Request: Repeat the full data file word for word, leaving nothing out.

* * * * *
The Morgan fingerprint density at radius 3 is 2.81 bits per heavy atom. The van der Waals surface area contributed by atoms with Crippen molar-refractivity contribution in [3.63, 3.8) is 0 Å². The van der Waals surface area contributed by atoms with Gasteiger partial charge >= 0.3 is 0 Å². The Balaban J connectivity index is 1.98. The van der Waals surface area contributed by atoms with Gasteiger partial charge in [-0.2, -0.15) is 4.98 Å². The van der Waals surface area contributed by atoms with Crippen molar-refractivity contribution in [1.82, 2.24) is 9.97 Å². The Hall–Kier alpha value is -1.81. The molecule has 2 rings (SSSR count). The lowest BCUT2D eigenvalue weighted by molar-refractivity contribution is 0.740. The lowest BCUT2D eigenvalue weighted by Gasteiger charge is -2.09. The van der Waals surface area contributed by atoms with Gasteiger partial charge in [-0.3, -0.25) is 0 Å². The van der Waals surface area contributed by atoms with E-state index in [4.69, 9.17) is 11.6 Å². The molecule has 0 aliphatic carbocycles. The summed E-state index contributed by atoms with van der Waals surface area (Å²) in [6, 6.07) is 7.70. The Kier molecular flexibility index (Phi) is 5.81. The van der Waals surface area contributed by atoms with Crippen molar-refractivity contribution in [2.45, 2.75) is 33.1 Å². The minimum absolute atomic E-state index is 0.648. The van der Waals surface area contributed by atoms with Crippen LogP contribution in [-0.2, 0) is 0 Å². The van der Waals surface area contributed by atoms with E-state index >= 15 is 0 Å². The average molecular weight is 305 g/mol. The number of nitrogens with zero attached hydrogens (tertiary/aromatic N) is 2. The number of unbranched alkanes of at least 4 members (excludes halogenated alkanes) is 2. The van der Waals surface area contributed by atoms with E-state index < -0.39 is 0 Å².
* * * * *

The Morgan fingerprint density at radius 3 is 2.81 bits per heavy atom. The van der Waals surface area contributed by atoms with Crippen molar-refractivity contribution in [3.63, 3.8) is 0 Å². The van der Waals surface area contributed by atoms with Gasteiger partial charge >= 0.3 is 0 Å². The Balaban J connectivity index is 1.98. The van der Waals surface area contributed by atoms with Gasteiger partial charge in [-0.2, -0.15) is 4.98 Å². The van der Waals surface area contributed by atoms with Crippen molar-refractivity contribution in [1.82, 2.24) is 9.97 Å². The Hall–Kier alpha value is -1.81. The molecule has 2 rings (SSSR count). The lowest BCUT2D eigenvalue weighted by molar-refractivity contribution is 0.740. The lowest BCUT2D eigenvalue weighted by Gasteiger charge is -2.09. The van der Waals surface area contributed by atoms with Gasteiger partial charge in [-0.3, -0.25) is 0 Å². The van der Waals surface area contributed by atoms with E-state index in [4.69, 9.17) is 11.6 Å². The molecule has 0 aliphatic carbocycles. The summed E-state index contributed by atoms with van der Waals surface area (Å²) in [6, 6.07) is 7.70. The Kier molecular flexibility index (Phi) is 5.81. The van der Waals surface area contributed by atoms with Crippen molar-refractivity contribution in [2.45, 2.75) is 33.1 Å². The minimum absolute atomic E-state index is 0.648. The van der Waals surface area contributed by atoms with Crippen LogP contribution in [-0.2, 0) is 0 Å². The van der Waals surface area contributed by atoms with E-state index >= 15 is 0 Å². The average molecular weight is 305 g/mol. The number of nitrogens with zero attached hydrogens (tertiary/aromatic N) is 2. The number of unbranched alkanes of at least 4 members (excludes halogenated alkanes) is 2. The van der Waals surface area contributed by atoms with E-state index < -0.39 is 0 Å².